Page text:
Would NPR and the public radio system be better off without government funding?
The short answer (but not the most complete answer) is no. NPR might survive without the 1-2% of its budget that comes from receiving grants (for which it must compete) from the Corporation for Public Broadcasting.
But the small and mid-market stations would be seriously crippled. The stations receive on average around 10-13% from CPB. In less populated areas of the country, that number could rise to between 30-40% as stations in places such as Alaska, Oklahoma and Wyoming just don't have the philanthropic base that stations in Los Angeles and New York can draw upon.
If Congress is serious about abandoning the heartland to religious broadcasters and mass produced centralized programming with no local content, then NPR needs to make sure that the consequences of de-funding are understood. Congress and by critics of public broadcasting need to know.
For the sake of argument, let's imagine that the public radio system had to compete with commercial broadcasters for a diminishing number of advertising dollars. What would the impact be on NPR content?
There is no doubt that the news and information programs would be thinner. Much thinner. And the ability of local economic and political interests to influence the content would be stronger.
But it could be argued that already happens.
When the second Palestinian Intifada began in 2001, NPR came under unrelenting pressure from pro-Israeli media watchdogs. In particular, CAMERA (Campaign for Accuracy in Middle East Reporting in America) raised regular objections to NPR's coverage. NPR took the criticisms seriously. Some changes were made. There was more transparency about the processes. But the commitment to covering the story did not change.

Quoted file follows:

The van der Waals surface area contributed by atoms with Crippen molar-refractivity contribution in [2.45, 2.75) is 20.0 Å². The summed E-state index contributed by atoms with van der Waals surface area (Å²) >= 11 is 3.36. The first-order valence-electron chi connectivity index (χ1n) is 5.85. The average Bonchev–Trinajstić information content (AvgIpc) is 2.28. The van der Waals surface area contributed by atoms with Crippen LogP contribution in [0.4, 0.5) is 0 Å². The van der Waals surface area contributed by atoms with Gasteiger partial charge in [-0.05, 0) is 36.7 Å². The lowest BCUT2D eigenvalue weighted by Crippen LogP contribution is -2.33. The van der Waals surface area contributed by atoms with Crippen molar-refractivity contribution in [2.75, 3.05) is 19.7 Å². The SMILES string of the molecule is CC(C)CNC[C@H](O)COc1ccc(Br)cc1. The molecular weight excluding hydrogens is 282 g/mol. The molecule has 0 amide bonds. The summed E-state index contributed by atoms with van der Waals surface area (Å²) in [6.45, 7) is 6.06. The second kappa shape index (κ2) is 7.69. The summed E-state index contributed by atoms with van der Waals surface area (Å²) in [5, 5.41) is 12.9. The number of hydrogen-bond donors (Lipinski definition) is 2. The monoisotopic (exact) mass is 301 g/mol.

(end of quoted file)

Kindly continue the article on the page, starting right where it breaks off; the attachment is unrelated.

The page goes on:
CAMERA then switched tactics, and went after NPR member stations. Being based in Cambridge, MA, it was particularly focused on WBUR in Boston. The CAMERA campaign was successful for a time, and WBUR lost around $1million in donations in one year.
To NPR's credit, it continued to report the story, even as it took an increasingly number of criticisms from CAMERA and its allies. Some of the criticisms were fair. Many were not. CAMERA saw this as an opportunity to raise support for its cause and to raise a considerable amount of money at NPR's expense.
It was not a pleasant time to be either the head of news or the ombudsman at NPR. I was both during this period.
Slightly desperate, I asked a colleague at CBS News how they were handling the criticism. His response: "It's not a problem for us. We don't cover this story. We don't want the aggravation." CBS would report the occasional suicide bombing. They rarely covered the story in the Palestinian Territories.
Eventually, the Intifada and CAMERA's criticisms ended. WBUR returned to successful fundraising. NPR continues to cover the Middle East better than ever.
The lesson I draw from this experience is this: NPR was committed to reporting this story and to answering the critics. NPR's President at this time, Kevin Klose was a great defender of NPR's journalism, while also being a tough internal critic. We were determined not to be intimidated.
And NPR could not have done this if it had been dependent only on commercial sources of revenue. The balance among public, philanthropic and corporate funding isn't always an easy way to run this enterprise. But it works as long as the vision is there.
And the willingness to occasionally punch above your weight.